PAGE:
Thank you, George. Turning to Slide 12. I'll now provide an overview of our financial results. The amounts I talk about are GAAP except where noted.

Billings were $120,000 in the first quarter as compared to $280,000 in the same year-ago quarter. Revenues increased 12% year over year to $608,000 in the first quarter as compared to $544,000 in the same year-ago quarter. This was in line with our previously provided guidance. At the end of the first quarter, deferred revenues totaled $1.3 million.

We estimate that amount will be recognized as revenue over the remainder of the contracts. Research and development expenses totaled $5.4 million in the first quarter as compared to $5.5 million in the same prior-year quarter. The decrease is primarily due to lower personnel costs, offset by expanded design activities on our ISN platform, XBAR technology, and filter design development. Sales, marketing, and administrative expenses totaled $4.1 million in the first quarter as compared to $3.1 million in the prior-year quarter.

The increase is primarily due to higher personnel costs and costs associated with filing our new Form S3 registration statement. Our operating loss was $8.8 million in the first quarter as compared to an operating loss of $8.1 million in the prior-year quarter. Net loss was $8.8 million in the first quarter or a loss of $0.15 per share-based on 59.8 million weighted average shares outstanding compared to a net loss of $8 million or a net loss of $0.18 per share based on 43.8 million weighted average shares outstanding for the prior-year quarter. Non-GAAP adjusted EBITDA was a loss of $6.4 million or a loss of $0.11 per share in the first quarter compared to an adjusted EBITDA loss of $6.4 million or a loss of $0.15 per share in the prior-year quarter.

Cash and cash equivalents totaled $21.6 million on March 31, 2021. Remember, we have no debt. On March 31, 2021, we had a total of 68 employees, 16 of whom have a Ph.D. and 47 of whom are part of the technical staff.

Over 8.6 million RF filters designed with our ISM platform were shipped to OEMs by our customers in the first quarter of 2021, which is in line with our previous guidance and represents a year-over-year increase of 437% and a sequential quarterly increase of over 25%. To date, our customers have shipped over 61 million RF filters designed with our ISN platform to their OEM customers; several of which have been identified by third-party Teradyne companies in Tier 1 phones. These amounts represent real production unit volumes that have been shipped and sold by handset manufacturers to consumers, not just sample or distribution shipments. And finally, turning to Slide 13, on the top of guidance.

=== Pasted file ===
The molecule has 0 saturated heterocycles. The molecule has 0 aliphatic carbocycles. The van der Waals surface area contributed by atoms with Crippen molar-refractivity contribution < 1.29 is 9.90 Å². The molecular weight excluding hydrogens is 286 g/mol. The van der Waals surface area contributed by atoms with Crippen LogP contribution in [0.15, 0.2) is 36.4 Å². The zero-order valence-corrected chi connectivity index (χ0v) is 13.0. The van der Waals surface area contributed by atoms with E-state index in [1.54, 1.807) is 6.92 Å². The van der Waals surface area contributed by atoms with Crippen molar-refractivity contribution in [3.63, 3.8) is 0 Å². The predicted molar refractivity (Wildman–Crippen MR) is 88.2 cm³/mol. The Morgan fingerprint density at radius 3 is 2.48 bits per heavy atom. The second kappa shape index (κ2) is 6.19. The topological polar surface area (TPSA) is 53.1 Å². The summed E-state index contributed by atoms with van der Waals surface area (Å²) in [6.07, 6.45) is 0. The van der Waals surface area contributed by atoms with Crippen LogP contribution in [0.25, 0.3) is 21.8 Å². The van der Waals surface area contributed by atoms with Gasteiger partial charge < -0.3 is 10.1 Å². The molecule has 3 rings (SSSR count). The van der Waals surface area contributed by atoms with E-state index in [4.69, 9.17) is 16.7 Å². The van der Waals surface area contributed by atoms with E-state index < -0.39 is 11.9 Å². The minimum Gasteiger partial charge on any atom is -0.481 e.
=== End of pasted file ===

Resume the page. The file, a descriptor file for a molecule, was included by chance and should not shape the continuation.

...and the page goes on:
We expect revenues in the second quarter of 2021 to be in line with revenues in the first quarter of 2021. As a reminder, we continue to expect revenues to be nonlinear from quarter to quarter as a result of revenue recognition for our prepaid royalty deals. That said, we do expect revenues for the full year of 2021 to grow significantly over full-year 2020. And now I'd like to turn the call back to George for closing remarks.


George Holmes -- Chairman and Chief Executive Officer

Thanks, Marty. Now let's turn to Slide 14 for what to track as we move through 2021. As you just heard Marty explain, we expect significant growth as we accelerate the pace over what we saw in 2020. Our legacy and foundry programs will continue to grow and provide initial footholds for customer expansion into XBAR based relationships.

2021 will be a breakout year for our XBAR technology. And we expect continued and ongoing validation from the market that XBAR based solutions may be the only viable solution to meet the demand, not only 5G but also 6G, Wi-Fi 5, 6, and 7, ultrawideband, and potentially even millimeter waves. We will expand our relationship with the world's largest RF filter manufacturer as we work with them to build a high-volume manufacturing platform for XBAR filters that will meet the exacting demands of the largest mobile handset OEMs in the world. We expect to secure contracts in 2021 focus on XBAR for nonmobile applications, which could include autonomous and electric vehicles and other Internet of Things or infrastructure applications.

With that, I'd like to thank you all for joining us today. I look forward to providing updates throughout the year as we continue to gain momentum and work to revolutionize the connection between people and things. With that, I'll hand it over to the operator to begin the question-and-answer session. Operator?

Questions & Answers:


Thank you. We will now be having a question-and-answer session. [Operator instructions]. One moment, please, while we now poll for questions.

Our first question comes from Tore Svanberg with Stifel. Please proceed with your question.

Tore Svanberg -- Stifel Financial Corp -- Analyst

Yes. Thank you, and congrats on the continuous progress here. First question is on Wi-Fi 6. I know you're probably working on a lot of different options here.

But can you share with us other than obviously tracking it from a milestone perspective, what are going to be some of the things to look out for? Are you going to be partnering with somebody? Or anything you could share with us would be helpful.

George Holmes -- Chairman and Chief Executive Officer

OK. Great, Tore. Great question, and thank you for the congrats on the progress. I mean, clearly, our focus is and has been, expanding our footprint of customers for XBAR and XBAR related technologies.